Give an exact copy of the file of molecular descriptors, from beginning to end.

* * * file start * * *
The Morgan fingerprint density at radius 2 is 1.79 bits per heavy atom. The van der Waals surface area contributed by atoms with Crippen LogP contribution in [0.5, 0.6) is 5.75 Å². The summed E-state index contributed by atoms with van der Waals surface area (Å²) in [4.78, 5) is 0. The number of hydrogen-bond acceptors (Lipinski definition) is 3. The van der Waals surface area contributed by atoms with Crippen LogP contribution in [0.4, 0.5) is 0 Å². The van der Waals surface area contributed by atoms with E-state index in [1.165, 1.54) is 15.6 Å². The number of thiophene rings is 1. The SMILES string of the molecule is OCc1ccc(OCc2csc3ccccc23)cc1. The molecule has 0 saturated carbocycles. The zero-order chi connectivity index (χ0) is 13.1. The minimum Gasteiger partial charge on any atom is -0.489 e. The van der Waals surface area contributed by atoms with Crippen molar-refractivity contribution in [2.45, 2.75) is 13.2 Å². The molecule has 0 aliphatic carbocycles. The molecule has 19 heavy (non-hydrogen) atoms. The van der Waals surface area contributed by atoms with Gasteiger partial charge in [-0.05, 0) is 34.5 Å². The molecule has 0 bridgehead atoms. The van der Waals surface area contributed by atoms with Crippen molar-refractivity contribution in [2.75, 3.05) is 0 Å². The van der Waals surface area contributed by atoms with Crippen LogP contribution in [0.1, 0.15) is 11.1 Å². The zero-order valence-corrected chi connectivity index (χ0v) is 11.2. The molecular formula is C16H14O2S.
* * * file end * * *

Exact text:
The Morgan fingerprint density at radius 2 is 1.79 bits per heavy atom. The van der Waals surface area contributed by atoms with Crippen LogP contribution in [0.5, 0.6) is 5.75 Å². The summed E-state index contributed by atoms with van der Waals surface area (Å²) in [4.78, 5) is 0. The number of hydrogen-bond acceptors (Lipinski definition) is 3. The van der Waals surface area contributed by atoms with Crippen LogP contribution in [0.4, 0.5) is 0 Å². The van der Waals surface area contributed by atoms with E-state index in [1.165, 1.54) is 15.6 Å². The number of thiophene rings is 1. The SMILES string of the molecule is OCc1ccc(OCc2csc3ccccc23)cc1. The molecule has 0 saturated carbocycles. The zero-order chi connectivity index (χ0) is 13.1. The minimum Gasteiger partial charge on any atom is -0.489 e. The van der Waals surface area contributed by atoms with Crippen molar-refractivity contribution in [2.45, 2.75) is 13.2 Å². The molecule has 0 aliphatic carbocycles. The molecule has 19 heavy (non-hydrogen) atoms. The van der Waals surface area contributed by atoms with Gasteiger partial charge in [-0.05, 0) is 34.5 Å². The molecule has 0 bridgehead atoms. The van der Waals surface area contributed by atoms with Crippen molar-refractivity contribution in [2.75, 3.05) is 0 Å². The van der Waals surface area contributed by atoms with Crippen LogP contribution in [0.1, 0.15) is 11.1 Å². The zero-order valence-corrected chi connectivity index (χ0v) is 11.2. The molecular formula is C16H14O2S.